Thomas Perez is the nation's newest Secretary of Labor. And given his track record of political radicalism, this ought to be more than a little troubling. Perez insists he will be even-handed in his enforcement of the law. That commitment is getting an early test. On July 23, the day of Perez's swearing-in ceremony, two key House Republicans, John Kline (Minn.) and Phil Roe (Tenn.), wrote Perez a letter asking him to clarify the legal status of nonprofit 'worker centers' that are proliferating throughout the country. Because these nonunion organizations mimic the behavior of unions, the letter stated, they ought to be subject to laws that govern unions, especially with respect to financial disclosure.
"Comprehensive immigration reform," like virtually any initiative containing the magic word "comprehensive," looks good on the surface. But the details of the comprehensive immigration bill passed by the Senate in June by a 68-32 margin reveal much wrong underneath. Oblivious to this, top union leaders are gearing up for an all-out blitz this fall to secure passage of a similar bill in the Republican-majority House of Representatives. Led by AFL-CIO President Richard Trumka (in photo), they are obsessed with providing 11 million or more persons illegally in this country with amnesty and eventual citizenship, and with enabling millions of family members to come here to join them.
The AFL-CIO normally is quick to defend the interests of its 57 member unions. But the Washington, D.C.-based labor federation seems happy to make an exception in the case of the National Immigration and Customs Enforcement (ICE) Council. And the reason lies with the union's objections to the new Senate proposal to grant amnesty to virtually all 11 million or more illegal immigrants and expand work visa availability. In its current form, argue council officials, the measure would hamstring ICE agents from protecting the public from dangerous criminals. Toward that end, Council President Chris Crane and nine other members last August filed suit against three top immigration officials in their carrying out of a June executive order by President Obama.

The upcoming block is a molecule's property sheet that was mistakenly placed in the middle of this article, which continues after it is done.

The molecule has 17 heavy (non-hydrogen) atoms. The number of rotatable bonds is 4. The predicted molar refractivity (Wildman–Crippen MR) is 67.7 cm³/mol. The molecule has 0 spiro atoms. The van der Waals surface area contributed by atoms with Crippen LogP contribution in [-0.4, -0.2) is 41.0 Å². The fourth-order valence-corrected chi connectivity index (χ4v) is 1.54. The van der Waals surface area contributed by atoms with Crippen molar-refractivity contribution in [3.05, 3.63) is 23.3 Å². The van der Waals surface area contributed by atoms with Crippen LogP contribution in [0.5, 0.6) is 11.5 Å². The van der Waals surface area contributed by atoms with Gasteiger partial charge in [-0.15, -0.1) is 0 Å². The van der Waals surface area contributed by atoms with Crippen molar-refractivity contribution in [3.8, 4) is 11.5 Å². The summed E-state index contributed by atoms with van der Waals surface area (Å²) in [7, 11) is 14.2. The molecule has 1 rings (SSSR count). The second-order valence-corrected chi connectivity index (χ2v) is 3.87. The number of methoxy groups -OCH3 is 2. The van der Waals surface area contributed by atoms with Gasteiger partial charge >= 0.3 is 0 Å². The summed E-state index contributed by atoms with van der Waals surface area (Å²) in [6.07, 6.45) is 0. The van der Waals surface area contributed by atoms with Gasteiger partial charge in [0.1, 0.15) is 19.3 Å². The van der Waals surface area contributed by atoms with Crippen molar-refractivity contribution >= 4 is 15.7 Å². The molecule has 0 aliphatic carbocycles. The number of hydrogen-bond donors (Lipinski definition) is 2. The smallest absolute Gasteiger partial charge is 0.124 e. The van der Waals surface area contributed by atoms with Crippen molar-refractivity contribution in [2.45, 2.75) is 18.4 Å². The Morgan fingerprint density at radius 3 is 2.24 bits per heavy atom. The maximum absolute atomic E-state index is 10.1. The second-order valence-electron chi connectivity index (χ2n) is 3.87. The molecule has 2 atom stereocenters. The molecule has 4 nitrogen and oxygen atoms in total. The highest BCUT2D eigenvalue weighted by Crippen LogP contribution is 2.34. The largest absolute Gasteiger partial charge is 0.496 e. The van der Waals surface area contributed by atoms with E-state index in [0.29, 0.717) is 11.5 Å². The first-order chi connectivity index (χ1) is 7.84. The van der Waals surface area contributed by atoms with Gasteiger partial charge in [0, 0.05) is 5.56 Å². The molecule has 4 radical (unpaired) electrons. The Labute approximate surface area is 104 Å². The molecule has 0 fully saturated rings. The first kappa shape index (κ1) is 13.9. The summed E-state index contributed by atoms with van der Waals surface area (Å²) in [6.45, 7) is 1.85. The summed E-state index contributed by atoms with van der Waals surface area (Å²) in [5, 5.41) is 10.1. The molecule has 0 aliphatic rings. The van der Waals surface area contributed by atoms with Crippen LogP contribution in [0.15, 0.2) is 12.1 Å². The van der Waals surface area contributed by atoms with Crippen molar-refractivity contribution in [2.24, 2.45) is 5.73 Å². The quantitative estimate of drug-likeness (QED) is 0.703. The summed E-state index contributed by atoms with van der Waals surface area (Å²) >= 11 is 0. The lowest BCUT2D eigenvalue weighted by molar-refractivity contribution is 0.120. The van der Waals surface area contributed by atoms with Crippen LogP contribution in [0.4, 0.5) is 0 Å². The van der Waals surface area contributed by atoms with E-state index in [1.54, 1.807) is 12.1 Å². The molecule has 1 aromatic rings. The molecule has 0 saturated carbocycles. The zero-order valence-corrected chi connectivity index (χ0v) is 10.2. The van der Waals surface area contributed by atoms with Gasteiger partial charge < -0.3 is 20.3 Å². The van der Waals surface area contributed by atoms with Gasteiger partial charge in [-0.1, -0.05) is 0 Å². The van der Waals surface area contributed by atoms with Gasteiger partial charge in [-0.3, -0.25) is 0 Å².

If there were any doubts that the oft-used term "comprehensive immigration reform" is a stalking-horse for amnesty, a new Senate proposal unveiled yesterday should dispel them. The measure, touted as a way to fix our "broken" immigration system, will do the opposite. Not only will it demean U.S. citizenship and rule of law, it also likely will produce adverse economic effects. The main feature of the 844-page bill is that it would allow millions of illegal immigrants to apply for legal residency and eventual citizenship. Significantly, the bill bears a strong union influence. And labor officials aren't bashful about it. Ana Avendano, AFL-CIO director of immigration, declared last week: "Politicians know that if they stand in the way of citizenship we will steamroller them."